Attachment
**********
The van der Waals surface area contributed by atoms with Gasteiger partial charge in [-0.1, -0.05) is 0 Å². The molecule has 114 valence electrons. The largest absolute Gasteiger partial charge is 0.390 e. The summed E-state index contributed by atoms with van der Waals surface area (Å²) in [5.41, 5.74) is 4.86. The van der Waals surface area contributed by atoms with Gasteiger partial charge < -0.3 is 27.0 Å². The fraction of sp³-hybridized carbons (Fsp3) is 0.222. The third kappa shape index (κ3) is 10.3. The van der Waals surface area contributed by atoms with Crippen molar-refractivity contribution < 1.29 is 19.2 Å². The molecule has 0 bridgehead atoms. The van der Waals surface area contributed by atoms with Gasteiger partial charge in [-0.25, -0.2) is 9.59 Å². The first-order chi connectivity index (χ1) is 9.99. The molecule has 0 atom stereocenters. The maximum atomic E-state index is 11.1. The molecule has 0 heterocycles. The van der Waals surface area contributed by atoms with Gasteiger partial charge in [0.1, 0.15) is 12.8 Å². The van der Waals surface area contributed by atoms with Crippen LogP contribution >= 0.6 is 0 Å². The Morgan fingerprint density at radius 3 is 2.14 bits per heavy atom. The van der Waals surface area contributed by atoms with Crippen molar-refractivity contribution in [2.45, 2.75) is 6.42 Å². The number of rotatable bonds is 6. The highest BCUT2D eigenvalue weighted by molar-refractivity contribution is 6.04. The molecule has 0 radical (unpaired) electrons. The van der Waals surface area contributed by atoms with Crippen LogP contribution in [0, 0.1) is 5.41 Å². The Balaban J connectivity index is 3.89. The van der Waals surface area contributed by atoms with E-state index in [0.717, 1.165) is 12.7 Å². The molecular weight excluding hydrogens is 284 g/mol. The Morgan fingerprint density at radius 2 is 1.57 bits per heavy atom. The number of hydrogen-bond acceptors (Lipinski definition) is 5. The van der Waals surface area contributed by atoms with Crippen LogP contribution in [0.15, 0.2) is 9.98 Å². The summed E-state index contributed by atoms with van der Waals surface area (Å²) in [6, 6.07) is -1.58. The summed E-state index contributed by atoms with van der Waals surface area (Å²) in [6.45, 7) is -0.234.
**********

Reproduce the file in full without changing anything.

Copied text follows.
The van der Waals surface area contributed by atoms with Gasteiger partial charge in [-0.1, -0.05) is 0 Å². The molecule has 114 valence electrons. The largest absolute Gasteiger partial charge is 0.390 e. The summed E-state index contributed by atoms with van der Waals surface area (Å²) in [5.41, 5.74) is 4.86. The van der Waals surface area contributed by atoms with Gasteiger partial charge < -0.3 is 27.0 Å². The fraction of sp³-hybridized carbons (Fsp3) is 0.222. The third kappa shape index (κ3) is 10.3. The van der Waals surface area contributed by atoms with Crippen molar-refractivity contribution < 1.29 is 19.2 Å². The molecule has 0 bridgehead atoms. The van der Waals surface area contributed by atoms with Gasteiger partial charge in [-0.25, -0.2) is 9.59 Å². The first-order chi connectivity index (χ1) is 9.99. The molecule has 0 atom stereocenters. The maximum atomic E-state index is 11.1. The molecule has 0 heterocycles. The van der Waals surface area contributed by atoms with Gasteiger partial charge in [0.1, 0.15) is 12.8 Å². The van der Waals surface area contributed by atoms with Crippen LogP contribution >= 0.6 is 0 Å². The Morgan fingerprint density at radius 3 is 2.14 bits per heavy atom. The van der Waals surface area contributed by atoms with Crippen molar-refractivity contribution in [2.45, 2.75) is 6.42 Å². The number of rotatable bonds is 6. The highest BCUT2D eigenvalue weighted by molar-refractivity contribution is 6.04. The molecule has 0 radical (unpaired) electrons. The van der Waals surface area contributed by atoms with Crippen LogP contribution in [0, 0.1) is 5.41 Å². The Balaban J connectivity index is 3.89. The van der Waals surface area contributed by atoms with E-state index in [0.717, 1.165) is 12.7 Å². The molecular weight excluding hydrogens is 284 g/mol. The Morgan fingerprint density at radius 2 is 1.57 bits per heavy atom. The number of hydrogen-bond acceptors (Lipinski definition) is 5. The van der Waals surface area contributed by atoms with Crippen LogP contribution in [0.15, 0.2) is 9.98 Å². The summed E-state index contributed by atoms with van der Waals surface area (Å²) in [6, 6.07) is -1.58. The summed E-state index contributed by atoms with van der Waals surface area (Å²) in [6.45, 7) is -0.234.